CIRCULAR QUAY appears to be Todd Pletcher’s best – and he is better than his run in the Derby suggests. This colt has plenty of experience, and he can run a big race. His win in the Louisiana Derby (G2) was very solid,. It came eight weeks before Churchill Downs, meaning that he is quite afresh horse – just like the favorite. He may well improve again, and he has a running style that makes him dangerous if the pace is strong. Circular Quay will probably be dropped in behind the field, and try to come with a late run through the final quarter mile. Given a clean run, he could well hit the board.
He impressed as he came from last to first at the Fair Grounds in March, to gain what looked quite an easy 2 ¼-length win over the local hope Ketchikan - who had set solid fractions (though racing well in hand) leading Liquidity, who faded tamely and ran well below his true form. Circular Quay was nearly back to his best – perhaps we should say he was back to his best, and there seems to be more to come from the Thunder Gulch colt.
For a full analysis to his juvenile career, plus pedigree and pedigree notes, please download his Globeform Annual essay via the link below.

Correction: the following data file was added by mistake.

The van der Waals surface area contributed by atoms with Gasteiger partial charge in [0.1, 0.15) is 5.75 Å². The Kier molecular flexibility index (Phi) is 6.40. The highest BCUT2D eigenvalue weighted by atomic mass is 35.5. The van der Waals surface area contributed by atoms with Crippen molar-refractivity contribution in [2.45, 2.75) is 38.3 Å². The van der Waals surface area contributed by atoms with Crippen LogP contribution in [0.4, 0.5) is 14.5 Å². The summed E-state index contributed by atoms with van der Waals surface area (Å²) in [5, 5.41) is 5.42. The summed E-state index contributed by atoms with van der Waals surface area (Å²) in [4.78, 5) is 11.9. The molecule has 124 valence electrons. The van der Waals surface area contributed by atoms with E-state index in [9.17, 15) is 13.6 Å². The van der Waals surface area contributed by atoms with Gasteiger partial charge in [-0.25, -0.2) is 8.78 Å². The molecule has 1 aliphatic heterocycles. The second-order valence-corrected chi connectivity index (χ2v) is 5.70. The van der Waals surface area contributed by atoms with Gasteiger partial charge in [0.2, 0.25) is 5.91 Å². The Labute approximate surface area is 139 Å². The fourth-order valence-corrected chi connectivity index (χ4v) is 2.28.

CIRCULAR QUAY (Thunder Gulch) GF07s
KING OF THE ROXY is more about early speed, and though he has been rested and prepared for this task since the Santa Anita Derby (G1), he makes only limited appeal. He has to improve a great deal to be up with the best. Of course, this son of Johannesburg will improve, but will it happen over further than a mile? When you are beaten for stamina, by Tiago, over 9 furlongs at Santa Anita, you are likely to be in deep trouble against Street Sense over 9.5 furlongs at Pimlico.
Wayne Lukas is good enough to win a Preakness, but is his horse good enough? FLYING FIRST CLASS was visually impressive in the Derby Trial but that was over 7.5 furlongs and against much softer opposition. If he flashed his early speed again here, he will be doing the closers a big favor.
A: 8 STREET SENSE
B: 4 CURLIN, 7 HARD SPUN